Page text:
“They really can’t continue doing this,” said Greenleaf. “They’ll run out of space in a few years.”
P.S. 89 has accumulated 64 kindergarten applications thus far — 11 of which have older siblings in the school — for between 65 and 75 available seats. “It’s not that far off from last year’s numbers,” said the school’s principal, Ronnie Najjar.
The school typically accepts more students than it receives, predicting some attrition to occur over the summer (though it eventually had to create a wait list for the 2010-11 school year due to the high number of applications).
Spruce Street, meanwhile, has received 60 applications so far — only 5 of which involve siblings – which is in line or below capacity for the school, according to Rose.
P.S. 234, meanwhile, has 166 applicants, 68 of which are siblings; compared to 186 applicants this time last spring, according to Rose.
Pre-registration ends March 4. All children on wait lists, Rose assured, will receive alternate offers at other public schools.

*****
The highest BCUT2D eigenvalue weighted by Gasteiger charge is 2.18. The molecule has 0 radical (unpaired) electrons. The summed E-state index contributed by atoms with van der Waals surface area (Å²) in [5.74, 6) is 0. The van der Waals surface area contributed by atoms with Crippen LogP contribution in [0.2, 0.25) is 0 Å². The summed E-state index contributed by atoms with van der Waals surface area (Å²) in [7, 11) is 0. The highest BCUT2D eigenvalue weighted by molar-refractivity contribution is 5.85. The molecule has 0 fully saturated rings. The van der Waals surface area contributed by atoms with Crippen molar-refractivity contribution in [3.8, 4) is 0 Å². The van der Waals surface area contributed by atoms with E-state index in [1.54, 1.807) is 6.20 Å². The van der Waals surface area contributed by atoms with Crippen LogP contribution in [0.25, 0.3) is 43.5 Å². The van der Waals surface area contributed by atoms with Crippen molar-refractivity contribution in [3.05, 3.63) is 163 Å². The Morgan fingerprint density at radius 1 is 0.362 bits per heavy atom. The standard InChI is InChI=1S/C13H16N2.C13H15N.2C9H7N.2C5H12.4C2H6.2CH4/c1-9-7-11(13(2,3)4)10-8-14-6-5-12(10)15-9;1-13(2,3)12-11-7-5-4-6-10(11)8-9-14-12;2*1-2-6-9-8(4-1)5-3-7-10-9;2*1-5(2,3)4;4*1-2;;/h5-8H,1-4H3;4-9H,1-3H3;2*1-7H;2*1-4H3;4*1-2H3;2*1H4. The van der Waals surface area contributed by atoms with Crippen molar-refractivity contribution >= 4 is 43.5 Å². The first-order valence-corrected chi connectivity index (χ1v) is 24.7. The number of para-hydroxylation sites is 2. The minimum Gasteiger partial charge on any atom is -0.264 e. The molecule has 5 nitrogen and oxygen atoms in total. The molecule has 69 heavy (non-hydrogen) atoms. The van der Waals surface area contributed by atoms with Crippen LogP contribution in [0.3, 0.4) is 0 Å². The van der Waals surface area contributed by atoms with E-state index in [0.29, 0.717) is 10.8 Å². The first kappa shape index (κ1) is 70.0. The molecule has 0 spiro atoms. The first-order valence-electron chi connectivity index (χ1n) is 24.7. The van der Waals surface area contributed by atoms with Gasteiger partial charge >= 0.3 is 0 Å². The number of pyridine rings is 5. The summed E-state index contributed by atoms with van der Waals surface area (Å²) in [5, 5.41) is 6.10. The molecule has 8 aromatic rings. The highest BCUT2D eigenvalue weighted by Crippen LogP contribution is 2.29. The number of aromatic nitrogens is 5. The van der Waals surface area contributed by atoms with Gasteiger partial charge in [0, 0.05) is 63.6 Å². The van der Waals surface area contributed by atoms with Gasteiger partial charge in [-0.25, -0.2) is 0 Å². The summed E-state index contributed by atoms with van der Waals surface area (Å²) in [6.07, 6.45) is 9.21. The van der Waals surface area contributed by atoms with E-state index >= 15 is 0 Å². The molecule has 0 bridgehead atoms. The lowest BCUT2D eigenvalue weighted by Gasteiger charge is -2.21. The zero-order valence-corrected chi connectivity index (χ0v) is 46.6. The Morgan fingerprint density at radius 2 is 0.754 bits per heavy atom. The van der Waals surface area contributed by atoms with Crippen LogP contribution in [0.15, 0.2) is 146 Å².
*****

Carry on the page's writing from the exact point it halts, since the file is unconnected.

Rose said the D.O.E. hasn’t made a decision yet about which school will occupy the vacant classrooms in Tweed Courthouse starting next year. D.O.E. spokesperson Jack Zarin-Rosenfeld said the department would be making the call in the next few months.
“That’s a good sign,” said Councilmember Margaret Chin after the meeting. “We need to keep the pressure on the D.O.E. to save those classrooms.”
Parents, however, are still frustrated that Innovate Manhattan Charter School is one of the main candidates for the space.
“What’s the point of taking our Tweed rooms and putting a charter middle school there, if, according to [the D.O.E.], we don’t need middle school seats?” said Joyce.
And while the Richard R. Green school is set to move into the first two floors of 26 Broadway, the task force is determined to find another Downtown site for a second Millennium high school.
“There was capital money set aside for it,” said Speaker Silver. “It’s important for this community.”
“I’m very upset Millennium didn’t get into 26 Broadway,” said task force member Liat Silverman, former president of P.S. 234’s Parent-Teacher Association. “I feel that’s a lost opportunity, and we’ll all rue the day.”